Hooray – you just got promoted. Let me guess, the excitement of being recognized for your hard work came with a side dish of “freak out.” Yikes! The anxiety you feel is normal and expected. This is a huge shift. No one jumps into the manager role with overnight success. In fact, many leaders reflect back and share that their transition to becoming a manager was one of the hardest career challenges they faced. So let’s not pretend this is easy – it is not. 

Like most new managers, I am sure you are getting inundated with helpful advice on your transition. And if the advice isn’t being pushed on you – a simple google search will easily overwhelm you with loads of articles and best practices for navigating the change from individual contributor to manager. There is no shortage of resources. And they all include tried and true ideas that will help you adjust. 

In addition to all of the great tactical advice out there – I believe you can avoid many first-time manager mistakes by adopting some new mindsets for yourself. My colleague Cait Swamy defines mindset in this article as a set of beliefs that shape how we make sense of the world. Our mindset influences how we feel, how we think, and ultimately how we behave and respond to circumstances and situations.  

There are 5 mindsets I believe every new manager should embrace that will help them avoid and/or pivot from the common mistakes that most new managers fall prey to in their new role. 

  1. Talk less/listen more

There was never a better time to be curious than when you are a new manager. A good way to get curious is to do less talking and more listening. When you are being exposed to new ideas/initiatives – ask more questions than you did in your previous role. Don’t accept every bit of information as delivered to you. Start to ask more “why” questions. Add “help me understand” to your vocabulary and use it frequently.  You will either connect the dots to your work more clearly OR you will challenge a status quo that needed a fresh perspective. Both are good outcomes. 

  1. Team –  not me

Up until now, you have been rewarded for being “me” focused. As an individual contributor, you were likely laser-focused on getting your work done, mastering your skills, and showing your competence. Now you need to expand your focus from me to the team. As a manager, your success is their success. You need to prioritize your support of each team member – making sure they are clear on the work, have your coaching/support, and see you removing obstacles for them.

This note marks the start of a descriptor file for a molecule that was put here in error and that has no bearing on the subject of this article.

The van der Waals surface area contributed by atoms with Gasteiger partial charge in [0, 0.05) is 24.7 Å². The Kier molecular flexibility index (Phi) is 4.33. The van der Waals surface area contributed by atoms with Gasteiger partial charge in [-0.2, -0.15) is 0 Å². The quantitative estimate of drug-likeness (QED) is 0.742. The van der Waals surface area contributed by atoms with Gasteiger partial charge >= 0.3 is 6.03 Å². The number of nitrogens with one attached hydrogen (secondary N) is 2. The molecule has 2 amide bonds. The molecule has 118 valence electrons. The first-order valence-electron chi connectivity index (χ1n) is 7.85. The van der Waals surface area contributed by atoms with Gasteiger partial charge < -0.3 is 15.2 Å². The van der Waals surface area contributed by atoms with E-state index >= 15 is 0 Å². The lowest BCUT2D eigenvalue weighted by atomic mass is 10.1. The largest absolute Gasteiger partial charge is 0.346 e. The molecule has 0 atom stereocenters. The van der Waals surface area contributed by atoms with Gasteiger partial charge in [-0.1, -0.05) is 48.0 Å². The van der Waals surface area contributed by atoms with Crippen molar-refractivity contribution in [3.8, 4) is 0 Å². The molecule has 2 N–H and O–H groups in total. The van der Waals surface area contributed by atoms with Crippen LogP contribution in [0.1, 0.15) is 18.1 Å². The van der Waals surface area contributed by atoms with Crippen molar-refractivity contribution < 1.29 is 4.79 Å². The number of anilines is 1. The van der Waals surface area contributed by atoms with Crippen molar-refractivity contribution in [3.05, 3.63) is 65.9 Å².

1. Teach don’t tell

Everyone will tell you that you need to delegate – and they are right. You won’t survive this role without moving some things off your plate. As you start shifting work to others, pay attention to how you are having those conversations. Make sure that you are teaching and not telling. It is a distinct difference and one that requires a little extra time but is fully worth the investment. This article nicely defines the difference and shows examples of some simple shifts you can make in how you share a new task with a team member. Teaching is a 2-way conversation and allows both parties to demonstrate their thinking. The teacher has to learn how to hold back and allow the other person to fill the void with good questions that show they understand the ask and can identify the right next steps.

  1. Trust and confirm

When I get promoted to manager, I want to be a micromanager – said no one ever.  At least I hope not! And yet, many managers fall into a trap of micromanaging because they aren’t embracing a mindset of trust and confirmation. You have to do the diligence of checking on work but it’s best to focus on checking work progress and not checking work details. You are embracing your role of being an observer and supporter at the macro level and moving away from the micro-detail level. The more you can extend trust to your team, the more you will receive in return.

I love how this article explains the unavoidable leadership paradox that “You need to be more essential and less involved. When you justify your hold on work, you’re confusing being involved with being essential. But the two are not the same — just as being busy and being productive are not necessarily equal.”

  1. Thank you

If I told you there was one thing you could do daily that is SOOO simple and has a big impact on positivity – you would likely do it, right? The simple thing I am talking about is extending thanks and acknowledgment to your team for their effort. You don’t have to complicate it – you simply need to say it, mean it, and do it often. Embrace a mindset of gratitude for your team and their work  – and look for ways to show it. This approach will have a significant return on your team’s trust and satisfaction.

You have worked hard for your promotion. Congrats on this big milestone and new chapter in your career! Now is the time to embrace some new mindsets that are uniquely suited to this step of your career journey. If you feel you need more support on your approach or even the tactical things you should be doing to shift into your new responsibilities, I suggest partnering with a certified leadership coach to help you build self-awareness, outline clear goals, and have accountability for your growth.

Remember you have DONE hard things. You can DO hard things. You got this!

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Tara Perman

Hi! I’m Tara Perman, and I am a career and leadership development coach with Ama La Vida. My specialty is helping people consider work pivots, but I have lots of success helping anyone who is struggling to figure out why they feel unfulfilled or how to address some things that are challenging them in work and life. I am passionate about my work and would be honored to connect with you and help you achieve your goals.